To mount the transducer I mixed just enough epoxy to fill the circle bottom. When mixing it is important that you do not introduce air bubbles into the epoxy. The unit was paced into the epoxy and gently moved and tapped to remove any trapped air. The wire was led through flexible conduit (Radio Shack) up to the display unit. Power wires were picked up into the same conduit. I twisted the power wires to reduce any interference with the transducer signal.

I test ran the unit in open water. It worked like a champ. Keel down, less than 4’ and it will hit bottom. The unit can not detect less than 2’. The display goes blank. With the keel up I know that I have landed.

At first I wanted to install a cover plate over the transducer hole. After while this did not make sense. If it would leak water would sit in there. The transducer can not be repaired and it is permanently fixed. I filled the space with foam and epoxied a 3mm disk over the top. If I ever have to replace it I will grind off the cover.

10 December, 2009

Main Locker Bulkheads

The two main watertight bulkheads that divide the aft lockers from the main cabin were placed a few inches aft of the keel winch board bolts. I did this for two reasons. The lockers hatches are prone to damage. In case one flooded I wanted a small volume. Working on the locker from the top is also difficult. On the cabin side the extra area behind the berth makes for a large, dry storage. A small 4” clear screw in deck plate directly under the winch board allows in light and ventilation. The board bolts and hardware on the cockpit coaming are all accessible from the cabin.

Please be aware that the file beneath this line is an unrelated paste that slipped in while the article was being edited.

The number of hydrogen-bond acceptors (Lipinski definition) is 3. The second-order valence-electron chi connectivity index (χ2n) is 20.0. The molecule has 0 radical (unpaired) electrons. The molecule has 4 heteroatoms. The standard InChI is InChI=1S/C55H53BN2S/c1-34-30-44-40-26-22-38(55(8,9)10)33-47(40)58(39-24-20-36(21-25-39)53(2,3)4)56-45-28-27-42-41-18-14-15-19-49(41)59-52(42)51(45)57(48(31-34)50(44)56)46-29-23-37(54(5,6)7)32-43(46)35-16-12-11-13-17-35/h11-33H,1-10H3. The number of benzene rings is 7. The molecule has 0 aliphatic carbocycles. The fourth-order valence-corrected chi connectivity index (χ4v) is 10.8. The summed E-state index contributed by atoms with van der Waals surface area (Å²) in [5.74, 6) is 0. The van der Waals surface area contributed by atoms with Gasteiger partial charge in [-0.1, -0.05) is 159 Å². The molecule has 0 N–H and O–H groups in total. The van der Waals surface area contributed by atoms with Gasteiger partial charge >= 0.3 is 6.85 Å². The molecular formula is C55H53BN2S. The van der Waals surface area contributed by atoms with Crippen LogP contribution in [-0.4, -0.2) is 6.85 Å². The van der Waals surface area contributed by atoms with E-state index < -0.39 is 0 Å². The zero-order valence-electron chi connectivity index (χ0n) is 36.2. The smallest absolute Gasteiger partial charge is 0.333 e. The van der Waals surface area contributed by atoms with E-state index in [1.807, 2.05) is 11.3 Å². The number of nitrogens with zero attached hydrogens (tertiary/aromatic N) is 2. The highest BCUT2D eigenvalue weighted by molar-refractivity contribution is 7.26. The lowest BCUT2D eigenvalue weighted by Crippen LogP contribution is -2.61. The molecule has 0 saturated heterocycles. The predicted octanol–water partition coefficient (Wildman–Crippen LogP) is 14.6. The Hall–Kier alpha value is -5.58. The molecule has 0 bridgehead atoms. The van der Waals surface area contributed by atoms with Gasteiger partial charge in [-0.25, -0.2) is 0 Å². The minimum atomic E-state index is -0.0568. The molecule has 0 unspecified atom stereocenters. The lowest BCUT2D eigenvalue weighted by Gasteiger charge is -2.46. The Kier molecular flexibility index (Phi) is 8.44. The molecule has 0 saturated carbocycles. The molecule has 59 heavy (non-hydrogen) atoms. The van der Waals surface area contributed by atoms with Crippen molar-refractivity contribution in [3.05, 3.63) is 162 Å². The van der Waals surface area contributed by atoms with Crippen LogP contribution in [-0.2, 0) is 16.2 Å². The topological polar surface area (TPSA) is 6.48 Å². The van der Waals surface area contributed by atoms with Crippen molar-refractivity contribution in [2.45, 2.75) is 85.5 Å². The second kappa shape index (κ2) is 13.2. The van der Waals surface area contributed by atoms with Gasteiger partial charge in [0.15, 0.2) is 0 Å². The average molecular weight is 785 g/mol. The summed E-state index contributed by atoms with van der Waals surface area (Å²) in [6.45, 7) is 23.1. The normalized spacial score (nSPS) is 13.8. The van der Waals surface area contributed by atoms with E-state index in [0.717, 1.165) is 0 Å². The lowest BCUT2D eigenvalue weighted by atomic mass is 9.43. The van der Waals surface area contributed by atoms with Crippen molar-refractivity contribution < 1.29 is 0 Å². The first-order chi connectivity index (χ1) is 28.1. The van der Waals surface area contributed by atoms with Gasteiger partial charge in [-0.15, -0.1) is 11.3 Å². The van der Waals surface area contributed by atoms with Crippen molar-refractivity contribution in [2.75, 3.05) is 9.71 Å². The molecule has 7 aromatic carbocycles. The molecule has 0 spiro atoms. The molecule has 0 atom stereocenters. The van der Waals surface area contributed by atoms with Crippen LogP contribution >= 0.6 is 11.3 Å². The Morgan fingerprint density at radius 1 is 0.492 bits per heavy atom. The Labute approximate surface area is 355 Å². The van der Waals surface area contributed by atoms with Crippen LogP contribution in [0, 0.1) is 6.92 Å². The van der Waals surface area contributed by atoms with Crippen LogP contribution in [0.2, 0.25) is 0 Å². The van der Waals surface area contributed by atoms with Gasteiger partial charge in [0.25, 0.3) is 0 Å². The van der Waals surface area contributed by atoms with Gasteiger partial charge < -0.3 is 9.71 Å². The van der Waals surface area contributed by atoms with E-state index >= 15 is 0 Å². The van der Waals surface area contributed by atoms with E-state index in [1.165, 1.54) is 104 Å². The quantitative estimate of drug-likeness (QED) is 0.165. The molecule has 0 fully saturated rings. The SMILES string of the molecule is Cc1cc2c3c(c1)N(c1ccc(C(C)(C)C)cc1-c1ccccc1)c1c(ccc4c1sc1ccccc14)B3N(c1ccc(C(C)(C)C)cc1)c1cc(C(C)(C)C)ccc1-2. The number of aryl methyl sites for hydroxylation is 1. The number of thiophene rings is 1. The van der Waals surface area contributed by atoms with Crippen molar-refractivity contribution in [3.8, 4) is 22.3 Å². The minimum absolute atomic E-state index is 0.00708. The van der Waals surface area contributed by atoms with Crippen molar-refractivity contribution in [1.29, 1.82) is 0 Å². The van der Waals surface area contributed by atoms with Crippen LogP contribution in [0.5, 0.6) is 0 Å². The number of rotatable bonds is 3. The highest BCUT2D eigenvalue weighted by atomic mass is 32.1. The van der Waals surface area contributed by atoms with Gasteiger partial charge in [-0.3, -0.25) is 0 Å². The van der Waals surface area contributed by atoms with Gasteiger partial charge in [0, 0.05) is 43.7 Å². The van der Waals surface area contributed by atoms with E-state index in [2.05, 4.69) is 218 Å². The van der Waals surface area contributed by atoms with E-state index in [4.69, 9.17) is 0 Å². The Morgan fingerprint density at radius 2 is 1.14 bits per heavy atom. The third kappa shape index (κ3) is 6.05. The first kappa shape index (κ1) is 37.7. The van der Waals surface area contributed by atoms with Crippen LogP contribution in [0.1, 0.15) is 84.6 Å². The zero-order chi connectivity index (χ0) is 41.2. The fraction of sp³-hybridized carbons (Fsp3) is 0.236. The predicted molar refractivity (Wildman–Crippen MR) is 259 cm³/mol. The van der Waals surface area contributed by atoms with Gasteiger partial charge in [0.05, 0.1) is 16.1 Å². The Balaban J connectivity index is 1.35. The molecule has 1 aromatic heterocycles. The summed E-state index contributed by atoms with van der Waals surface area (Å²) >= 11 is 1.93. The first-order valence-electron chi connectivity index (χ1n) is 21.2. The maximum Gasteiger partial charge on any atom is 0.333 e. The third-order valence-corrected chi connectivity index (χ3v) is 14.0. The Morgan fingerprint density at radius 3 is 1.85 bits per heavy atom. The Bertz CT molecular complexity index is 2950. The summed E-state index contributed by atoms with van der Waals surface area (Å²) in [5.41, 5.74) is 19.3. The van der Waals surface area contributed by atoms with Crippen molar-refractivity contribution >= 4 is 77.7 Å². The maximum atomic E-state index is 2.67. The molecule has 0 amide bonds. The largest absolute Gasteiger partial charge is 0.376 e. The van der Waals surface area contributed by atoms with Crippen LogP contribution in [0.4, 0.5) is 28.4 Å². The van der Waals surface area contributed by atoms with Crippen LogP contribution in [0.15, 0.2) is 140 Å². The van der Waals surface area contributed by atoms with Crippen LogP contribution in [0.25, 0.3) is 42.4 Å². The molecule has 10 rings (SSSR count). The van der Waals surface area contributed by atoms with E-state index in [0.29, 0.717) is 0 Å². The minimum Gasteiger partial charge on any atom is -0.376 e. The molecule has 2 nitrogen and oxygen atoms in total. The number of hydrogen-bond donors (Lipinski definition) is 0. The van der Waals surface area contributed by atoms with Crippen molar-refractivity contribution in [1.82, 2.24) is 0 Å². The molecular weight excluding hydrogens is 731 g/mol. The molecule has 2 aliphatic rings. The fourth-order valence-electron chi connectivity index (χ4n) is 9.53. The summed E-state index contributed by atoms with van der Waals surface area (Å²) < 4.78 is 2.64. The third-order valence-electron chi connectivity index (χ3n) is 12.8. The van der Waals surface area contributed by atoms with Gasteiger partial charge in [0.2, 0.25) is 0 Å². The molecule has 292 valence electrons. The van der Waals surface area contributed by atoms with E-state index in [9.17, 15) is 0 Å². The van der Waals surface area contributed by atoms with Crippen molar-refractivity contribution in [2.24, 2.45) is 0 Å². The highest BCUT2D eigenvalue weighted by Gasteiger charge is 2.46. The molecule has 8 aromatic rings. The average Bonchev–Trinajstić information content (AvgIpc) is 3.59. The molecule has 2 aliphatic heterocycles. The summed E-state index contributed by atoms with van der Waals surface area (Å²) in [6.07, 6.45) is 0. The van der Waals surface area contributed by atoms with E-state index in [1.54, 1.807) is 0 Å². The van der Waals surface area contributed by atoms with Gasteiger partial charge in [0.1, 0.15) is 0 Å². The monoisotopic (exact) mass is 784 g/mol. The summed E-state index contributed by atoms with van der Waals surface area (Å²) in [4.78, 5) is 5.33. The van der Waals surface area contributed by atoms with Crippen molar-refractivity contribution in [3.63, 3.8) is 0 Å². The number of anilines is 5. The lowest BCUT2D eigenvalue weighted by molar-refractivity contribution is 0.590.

To reduce gear noise I use Wal-Mart Camping Pad Foam in the storage area and bulkhead. This is a great product that can be put on with contact cement. And it looks good too.
When I filled the aft cockpit coaming with foam I inserted a light plastic pipe through the center. With a clip on the other end I have a great 7’ fishing pole storage on each side. The pipe is large enough to fit the pole tip with lures attached. No fishing hooks to snag on.